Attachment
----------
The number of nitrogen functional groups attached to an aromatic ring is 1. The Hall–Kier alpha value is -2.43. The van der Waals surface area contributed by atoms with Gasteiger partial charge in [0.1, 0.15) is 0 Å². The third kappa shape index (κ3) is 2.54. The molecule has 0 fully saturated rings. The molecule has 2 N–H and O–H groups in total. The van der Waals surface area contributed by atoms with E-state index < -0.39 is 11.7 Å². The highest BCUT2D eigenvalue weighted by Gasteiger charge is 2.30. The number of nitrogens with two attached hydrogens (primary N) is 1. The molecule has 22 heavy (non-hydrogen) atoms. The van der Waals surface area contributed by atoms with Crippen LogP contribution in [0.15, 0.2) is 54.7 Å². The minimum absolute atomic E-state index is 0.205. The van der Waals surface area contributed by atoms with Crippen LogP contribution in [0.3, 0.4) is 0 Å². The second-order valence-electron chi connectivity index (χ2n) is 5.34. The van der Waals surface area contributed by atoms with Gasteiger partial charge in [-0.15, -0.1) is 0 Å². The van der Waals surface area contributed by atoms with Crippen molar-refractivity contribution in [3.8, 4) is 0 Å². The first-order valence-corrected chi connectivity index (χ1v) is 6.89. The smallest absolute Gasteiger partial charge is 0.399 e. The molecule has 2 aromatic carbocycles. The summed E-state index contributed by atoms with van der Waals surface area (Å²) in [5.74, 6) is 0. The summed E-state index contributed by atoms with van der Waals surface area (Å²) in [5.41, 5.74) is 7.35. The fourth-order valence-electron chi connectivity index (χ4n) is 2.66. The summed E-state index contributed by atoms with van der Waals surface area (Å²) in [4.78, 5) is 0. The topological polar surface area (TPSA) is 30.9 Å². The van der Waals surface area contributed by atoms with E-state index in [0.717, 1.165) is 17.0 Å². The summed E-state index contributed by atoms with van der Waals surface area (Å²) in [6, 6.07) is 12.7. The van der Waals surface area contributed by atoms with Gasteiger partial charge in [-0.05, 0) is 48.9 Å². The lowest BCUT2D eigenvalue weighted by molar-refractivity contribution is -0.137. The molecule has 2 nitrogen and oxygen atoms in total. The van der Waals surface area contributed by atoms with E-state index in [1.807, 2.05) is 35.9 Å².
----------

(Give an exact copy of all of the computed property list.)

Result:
The number of nitrogen functional groups attached to an aromatic ring is 1. The Hall–Kier alpha value is -2.43. The van der Waals surface area contributed by atoms with Gasteiger partial charge in [0.1, 0.15) is 0 Å². The third kappa shape index (κ3) is 2.54. The molecule has 0 fully saturated rings. The molecule has 2 N–H and O–H groups in total. The van der Waals surface area contributed by atoms with E-state index < -0.39 is 11.7 Å². The highest BCUT2D eigenvalue weighted by Gasteiger charge is 2.30. The number of nitrogens with two attached hydrogens (primary N) is 1. The molecule has 22 heavy (non-hydrogen) atoms. The van der Waals surface area contributed by atoms with Crippen LogP contribution in [0.15, 0.2) is 54.7 Å². The minimum absolute atomic E-state index is 0.205. The van der Waals surface area contributed by atoms with Crippen LogP contribution in [0.3, 0.4) is 0 Å². The second-order valence-electron chi connectivity index (χ2n) is 5.34. The van der Waals surface area contributed by atoms with Gasteiger partial charge in [-0.15, -0.1) is 0 Å². The van der Waals surface area contributed by atoms with Crippen molar-refractivity contribution in [3.8, 4) is 0 Å². The first-order valence-corrected chi connectivity index (χ1v) is 6.89. The smallest absolute Gasteiger partial charge is 0.399 e. The molecule has 2 aromatic carbocycles. The summed E-state index contributed by atoms with van der Waals surface area (Å²) in [5.74, 6) is 0. The summed E-state index contributed by atoms with van der Waals surface area (Å²) in [5.41, 5.74) is 7.35. The fourth-order valence-electron chi connectivity index (χ4n) is 2.66. The summed E-state index contributed by atoms with van der Waals surface area (Å²) in [4.78, 5) is 0. The topological polar surface area (TPSA) is 30.9 Å². The van der Waals surface area contributed by atoms with E-state index in [0.717, 1.165) is 17.0 Å². The summed E-state index contributed by atoms with van der Waals surface area (Å²) in [6, 6.07) is 12.7. The van der Waals surface area contributed by atoms with Gasteiger partial charge in [-0.05, 0) is 48.9 Å². The lowest BCUT2D eigenvalue weighted by molar-refractivity contribution is -0.137. The molecule has 2 nitrogen and oxygen atoms in total. The van der Waals surface area contributed by atoms with E-state index in [1.807, 2.05) is 35.9 Å².